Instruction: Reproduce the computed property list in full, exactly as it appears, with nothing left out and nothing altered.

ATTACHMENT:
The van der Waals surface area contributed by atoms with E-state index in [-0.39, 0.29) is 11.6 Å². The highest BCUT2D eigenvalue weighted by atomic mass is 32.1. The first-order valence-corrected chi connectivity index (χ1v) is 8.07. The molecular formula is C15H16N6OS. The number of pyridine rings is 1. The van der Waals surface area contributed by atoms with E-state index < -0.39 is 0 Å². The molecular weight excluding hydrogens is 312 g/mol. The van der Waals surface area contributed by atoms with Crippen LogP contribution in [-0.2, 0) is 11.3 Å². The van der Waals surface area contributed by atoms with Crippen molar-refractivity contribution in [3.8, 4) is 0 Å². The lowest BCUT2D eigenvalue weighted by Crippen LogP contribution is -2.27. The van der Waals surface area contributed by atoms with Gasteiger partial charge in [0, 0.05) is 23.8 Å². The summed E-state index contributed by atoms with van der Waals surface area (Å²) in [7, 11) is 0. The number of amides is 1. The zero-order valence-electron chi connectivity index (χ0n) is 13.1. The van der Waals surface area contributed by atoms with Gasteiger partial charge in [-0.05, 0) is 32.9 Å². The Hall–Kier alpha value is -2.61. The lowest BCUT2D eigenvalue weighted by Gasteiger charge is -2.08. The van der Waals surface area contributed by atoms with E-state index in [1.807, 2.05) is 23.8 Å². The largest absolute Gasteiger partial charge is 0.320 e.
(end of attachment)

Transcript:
The van der Waals surface area contributed by atoms with E-state index in [-0.39, 0.29) is 11.6 Å². The highest BCUT2D eigenvalue weighted by atomic mass is 32.1. The first-order valence-corrected chi connectivity index (χ1v) is 8.07. The molecular formula is C15H16N6OS. The number of pyridine rings is 1. The van der Waals surface area contributed by atoms with E-state index < -0.39 is 0 Å². The molecular weight excluding hydrogens is 312 g/mol. The van der Waals surface area contributed by atoms with Crippen LogP contribution in [-0.2, 0) is 11.3 Å². The van der Waals surface area contributed by atoms with Crippen molar-refractivity contribution in [3.8, 4) is 0 Å². The lowest BCUT2D eigenvalue weighted by Crippen LogP contribution is -2.27. The van der Waals surface area contributed by atoms with Gasteiger partial charge in [0, 0.05) is 23.8 Å². The summed E-state index contributed by atoms with van der Waals surface area (Å²) in [7, 11) is 0. The number of amides is 1. The zero-order valence-electron chi connectivity index (χ0n) is 13.1. The van der Waals surface area contributed by atoms with Gasteiger partial charge in [-0.05, 0) is 32.9 Å². The Hall–Kier alpha value is -2.61. The lowest BCUT2D eigenvalue weighted by Gasteiger charge is -2.08. The van der Waals surface area contributed by atoms with E-state index in [1.807, 2.05) is 23.8 Å². The largest absolute Gasteiger partial charge is 0.320 e.